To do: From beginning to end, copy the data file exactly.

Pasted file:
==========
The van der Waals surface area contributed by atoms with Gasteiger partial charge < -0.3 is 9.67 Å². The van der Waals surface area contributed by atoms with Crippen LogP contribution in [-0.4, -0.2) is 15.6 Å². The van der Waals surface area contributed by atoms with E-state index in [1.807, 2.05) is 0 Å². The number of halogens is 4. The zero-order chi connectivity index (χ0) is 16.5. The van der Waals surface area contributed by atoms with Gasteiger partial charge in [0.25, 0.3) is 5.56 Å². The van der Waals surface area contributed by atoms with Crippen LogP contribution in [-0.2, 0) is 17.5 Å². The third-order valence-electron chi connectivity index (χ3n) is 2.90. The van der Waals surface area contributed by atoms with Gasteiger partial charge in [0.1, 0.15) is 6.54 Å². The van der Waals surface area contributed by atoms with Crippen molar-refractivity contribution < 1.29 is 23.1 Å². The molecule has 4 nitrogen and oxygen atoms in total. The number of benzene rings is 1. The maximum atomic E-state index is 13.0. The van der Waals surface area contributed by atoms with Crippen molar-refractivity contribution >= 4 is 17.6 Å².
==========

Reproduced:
The van der Waals surface area contributed by atoms with Gasteiger partial charge < -0.3 is 9.67 Å². The van der Waals surface area contributed by atoms with Crippen LogP contribution in [-0.4, -0.2) is 15.6 Å². The van der Waals surface area contributed by atoms with E-state index in [1.807, 2.05) is 0 Å². The number of halogens is 4. The zero-order chi connectivity index (χ0) is 16.5. The van der Waals surface area contributed by atoms with Gasteiger partial charge in [0.25, 0.3) is 5.56 Å². The van der Waals surface area contributed by atoms with Crippen LogP contribution in [-0.2, 0) is 17.5 Å². The third-order valence-electron chi connectivity index (χ3n) is 2.90. The van der Waals surface area contributed by atoms with Gasteiger partial charge in [0.1, 0.15) is 6.54 Å². The van der Waals surface area contributed by atoms with Crippen molar-refractivity contribution < 1.29 is 23.1 Å². The molecule has 4 nitrogen and oxygen atoms in total. The number of benzene rings is 1. The maximum atomic E-state index is 13.0. The van der Waals surface area contributed by atoms with Crippen molar-refractivity contribution >= 4 is 17.6 Å².